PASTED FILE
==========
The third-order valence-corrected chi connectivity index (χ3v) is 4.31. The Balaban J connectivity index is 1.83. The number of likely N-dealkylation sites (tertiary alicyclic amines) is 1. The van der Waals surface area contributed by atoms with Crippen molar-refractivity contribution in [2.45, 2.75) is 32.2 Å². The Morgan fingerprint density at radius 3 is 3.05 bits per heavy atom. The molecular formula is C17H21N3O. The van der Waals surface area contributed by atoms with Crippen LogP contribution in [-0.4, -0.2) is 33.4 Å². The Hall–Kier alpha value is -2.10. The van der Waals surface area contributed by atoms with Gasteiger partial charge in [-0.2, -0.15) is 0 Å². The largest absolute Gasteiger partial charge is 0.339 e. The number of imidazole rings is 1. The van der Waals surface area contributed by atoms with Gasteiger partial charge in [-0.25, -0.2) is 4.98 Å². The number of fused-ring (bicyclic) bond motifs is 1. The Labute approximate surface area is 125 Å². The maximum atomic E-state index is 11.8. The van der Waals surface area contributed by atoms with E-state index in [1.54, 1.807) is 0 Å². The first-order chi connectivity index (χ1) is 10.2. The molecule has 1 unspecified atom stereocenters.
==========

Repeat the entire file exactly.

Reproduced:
The third-order valence-corrected chi connectivity index (χ3v) is 4.31. The Balaban J connectivity index is 1.83. The number of likely N-dealkylation sites (tertiary alicyclic amines) is 1. The van der Waals surface area contributed by atoms with Crippen molar-refractivity contribution in [2.45, 2.75) is 32.2 Å². The Morgan fingerprint density at radius 3 is 3.05 bits per heavy atom. The molecular formula is C17H21N3O. The van der Waals surface area contributed by atoms with Crippen LogP contribution in [-0.4, -0.2) is 33.4 Å². The Hall–Kier alpha value is -2.10. The van der Waals surface area contributed by atoms with Gasteiger partial charge in [-0.2, -0.15) is 0 Å². The largest absolute Gasteiger partial charge is 0.339 e. The number of imidazole rings is 1. The van der Waals surface area contributed by atoms with Gasteiger partial charge in [-0.25, -0.2) is 4.98 Å². The number of fused-ring (bicyclic) bond motifs is 1. The Labute approximate surface area is 125 Å². The maximum atomic E-state index is 11.8. The van der Waals surface area contributed by atoms with E-state index in [1.54, 1.807) is 0 Å². The first-order chi connectivity index (χ1) is 10.2. The molecule has 1 unspecified atom stereocenters.